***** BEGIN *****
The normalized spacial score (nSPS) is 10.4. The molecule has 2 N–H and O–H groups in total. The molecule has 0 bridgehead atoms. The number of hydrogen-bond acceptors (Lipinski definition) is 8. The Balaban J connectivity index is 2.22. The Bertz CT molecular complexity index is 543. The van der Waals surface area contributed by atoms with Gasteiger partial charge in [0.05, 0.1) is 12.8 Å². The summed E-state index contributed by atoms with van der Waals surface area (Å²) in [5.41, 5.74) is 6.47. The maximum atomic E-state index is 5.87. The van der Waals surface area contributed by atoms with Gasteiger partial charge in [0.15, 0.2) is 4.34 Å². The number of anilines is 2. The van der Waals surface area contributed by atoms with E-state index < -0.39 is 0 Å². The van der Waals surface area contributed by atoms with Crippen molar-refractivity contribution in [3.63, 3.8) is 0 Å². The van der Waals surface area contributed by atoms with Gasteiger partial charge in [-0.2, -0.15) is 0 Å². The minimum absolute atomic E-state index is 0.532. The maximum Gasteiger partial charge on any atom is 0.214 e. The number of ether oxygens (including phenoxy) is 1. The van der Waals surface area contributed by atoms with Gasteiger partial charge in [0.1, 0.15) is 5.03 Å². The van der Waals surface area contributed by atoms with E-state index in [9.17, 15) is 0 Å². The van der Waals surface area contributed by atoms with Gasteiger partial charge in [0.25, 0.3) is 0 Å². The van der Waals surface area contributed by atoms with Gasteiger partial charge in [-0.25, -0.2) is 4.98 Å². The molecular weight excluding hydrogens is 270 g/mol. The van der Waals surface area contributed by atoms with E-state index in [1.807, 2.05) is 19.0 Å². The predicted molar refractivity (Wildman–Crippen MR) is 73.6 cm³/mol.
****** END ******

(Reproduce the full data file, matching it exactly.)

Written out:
The normalized spacial score (nSPS) is 10.4. The molecule has 2 N–H and O–H groups in total. The molecule has 0 bridgehead atoms. The number of hydrogen-bond acceptors (Lipinski definition) is 8. The Balaban J connectivity index is 2.22. The Bertz CT molecular complexity index is 543. The van der Waals surface area contributed by atoms with Gasteiger partial charge in [0.05, 0.1) is 12.8 Å². The summed E-state index contributed by atoms with van der Waals surface area (Å²) in [5.41, 5.74) is 6.47. The maximum atomic E-state index is 5.87. The van der Waals surface area contributed by atoms with Gasteiger partial charge in [0.15, 0.2) is 4.34 Å². The number of anilines is 2. The van der Waals surface area contributed by atoms with E-state index < -0.39 is 0 Å². The van der Waals surface area contributed by atoms with Crippen molar-refractivity contribution in [3.63, 3.8) is 0 Å². The van der Waals surface area contributed by atoms with Gasteiger partial charge in [-0.2, -0.15) is 0 Å². The minimum absolute atomic E-state index is 0.532. The maximum Gasteiger partial charge on any atom is 0.214 e. The number of ether oxygens (including phenoxy) is 1. The van der Waals surface area contributed by atoms with Gasteiger partial charge in [0.1, 0.15) is 5.03 Å². The van der Waals surface area contributed by atoms with E-state index in [9.17, 15) is 0 Å². The van der Waals surface area contributed by atoms with Gasteiger partial charge in [0.25, 0.3) is 0 Å². The van der Waals surface area contributed by atoms with Gasteiger partial charge in [-0.25, -0.2) is 4.98 Å². The molecular weight excluding hydrogens is 270 g/mol. The van der Waals surface area contributed by atoms with E-state index in [1.807, 2.05) is 19.0 Å². The predicted molar refractivity (Wildman–Crippen MR) is 73.6 cm³/mol.